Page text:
Additional Information

The national annual median salary of a phlebotomist as of 2015 is $30,303. Job skills that are associated with higher pay in this field include: data entry, specimen processing, and oncology. Potential career paths for phlebotomists include: licensed practical nurse, medical laboratory technician, and registered nurse.

4. Sterile Processing Technician

Role of a Sterile Processing Technician

A sterile processing technician is a medical professional who is trained to stock, sterilize, package, and prepare the tools and equipment used in surgical procedures, along with taking inventory of items such as gloves, masks, scalpels, and needles. Sterile processing technicians may also be responsible for ensuring the cleanliness and safety of operating rooms, tables, and equipment. Work settings may include: hospitals, public health clinics, physician offices, and specialized surgical centers.

Training and Certification Required

The PCC Institute for Health Professionals offers a two term Sterile Processing Technician program, which provides knowledge and clinical experience to work in the field. Once employed in a sterile processing department for one year and a minimum number of hours performing a variety of sterile processing tasks are completed, you may obtain certification through the Certification Board for Sterile Processing and Distribution, Inc. (CBSPD) and the International Association of Healthcare Central Service Materiel Management (IAHCSMM). 

Additional Information

The national annual median salary of a sterile processing technician as of 2015 is $33,804. According to a survey from September 2015, sterile processing technicians reported high job satisfaction. Common career paths include: sterile processing technologist, surgical technologist, surgical technician, RN (operating room), RN, and LPN.

5. Medical Coding

Role of a Medical Coder

medical coder is responsible for “transferring diagnostic and treatment terms from doctors and other health professionals into coded form for record keeping, use of other medical professionals, and often for billing and insurance purposes.” Many coders receive in-depth education and training in anatomy and physiology to help recognize different aspects of illnesses and diagnoses to translate them properly into a standardized code. They also review records for completeness and accuracy to ensure compliance with regulations.  

Training and Certification Required

Medical coders are often required to have further education in medical terminology, management of databases, coding of data, and other relevant coding courses. PCC Institute of Health Professionals offers online courses to prepare students for the AAPC National Coding Certification. Courses include medical coding parts A and B, terminology, and an advanced anatomy and physiology course for coders.

Additional Information

The national annual median salary of a medical coder as of 2015 is $37,969. Areas of expertise that are associated with higher pay in this field include: collections, medicine/surgery, and surgical coding. Common career paths include: medical records coder, certified professional coder (CPC), and certified medical coder (CMC).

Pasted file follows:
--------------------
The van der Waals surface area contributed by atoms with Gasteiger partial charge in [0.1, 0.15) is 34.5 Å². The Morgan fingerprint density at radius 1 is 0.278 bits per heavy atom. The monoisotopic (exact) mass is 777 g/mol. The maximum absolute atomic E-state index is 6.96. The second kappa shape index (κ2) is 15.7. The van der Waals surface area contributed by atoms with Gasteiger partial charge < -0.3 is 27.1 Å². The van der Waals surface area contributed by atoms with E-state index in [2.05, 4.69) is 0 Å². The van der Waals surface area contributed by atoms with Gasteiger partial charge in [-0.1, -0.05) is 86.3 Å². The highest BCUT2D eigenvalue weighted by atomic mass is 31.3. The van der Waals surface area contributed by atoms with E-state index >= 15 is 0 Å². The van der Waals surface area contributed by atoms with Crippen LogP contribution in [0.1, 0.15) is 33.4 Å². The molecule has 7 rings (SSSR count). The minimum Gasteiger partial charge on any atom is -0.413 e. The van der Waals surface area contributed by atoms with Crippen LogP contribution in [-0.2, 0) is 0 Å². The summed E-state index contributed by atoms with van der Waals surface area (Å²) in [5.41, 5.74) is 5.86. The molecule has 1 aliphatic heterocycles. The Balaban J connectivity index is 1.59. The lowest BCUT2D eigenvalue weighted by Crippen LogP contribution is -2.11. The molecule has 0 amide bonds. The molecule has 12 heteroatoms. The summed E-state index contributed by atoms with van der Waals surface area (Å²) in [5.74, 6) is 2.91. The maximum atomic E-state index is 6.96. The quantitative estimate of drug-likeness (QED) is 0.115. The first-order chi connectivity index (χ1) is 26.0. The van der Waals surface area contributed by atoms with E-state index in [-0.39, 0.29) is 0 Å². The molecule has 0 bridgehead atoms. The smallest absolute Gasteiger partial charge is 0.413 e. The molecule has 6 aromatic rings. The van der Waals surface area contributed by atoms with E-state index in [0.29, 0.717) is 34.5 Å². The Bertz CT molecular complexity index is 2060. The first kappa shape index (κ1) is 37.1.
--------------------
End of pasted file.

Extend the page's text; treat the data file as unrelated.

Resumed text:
6. Patient Access Specialists

Role of a Patient Access Specialist

A patient access specialist is responsible for excellent front-line customer service in a registration position, in a hospital setting. Patient access specialists help keep the hospital compliant with the various regulatory agencies, maintain patient safety through proper patient verification processes, and verify insurance and utilize collection skills when necessary.

Training and Certification Required

The Patient Access Specialist Program is offered over two terms and will prepare students to have the skills and knowledge required to take the Certified Healthcare Admissions Certification (CHAA) exam. Students will also learn about healthcare insurance, the legal and ethical side of medical healthcare coverage, types and sources of health insurance, managed care insurance coverage, Medicare, Medicaid, workers’ compensation, and disability. In addition, students will study hospital billing and prepare for the certification exam.

Additional Information

The national annual median salary of a patient access specialist as of 2015 is $37,460. Job satisfaction is usually high in this field. Pay is determined by geography, career duration, and the place of employment.

Whether you are a health professional completing entry-level training or are a working professional receiving continuing education credits or certifications, PCC Institute for Health Professionals can offer you a comprehensive program to successfully begin or continue your healthcare career.

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From entry-level training to continuing education units (CEUs) for working  professionals, CLIMB's Institute for Health Professionals offers a range  of educational opportunities for health care professionals. You can always  count on the Institute for Health Professionals at PCC CLIMB to provide  the health training that you need to succeed in a health care career. 

Topics: Healthcare, Entry Level Healthcare Careers, Nursing Assistant (CNA 1 & 2)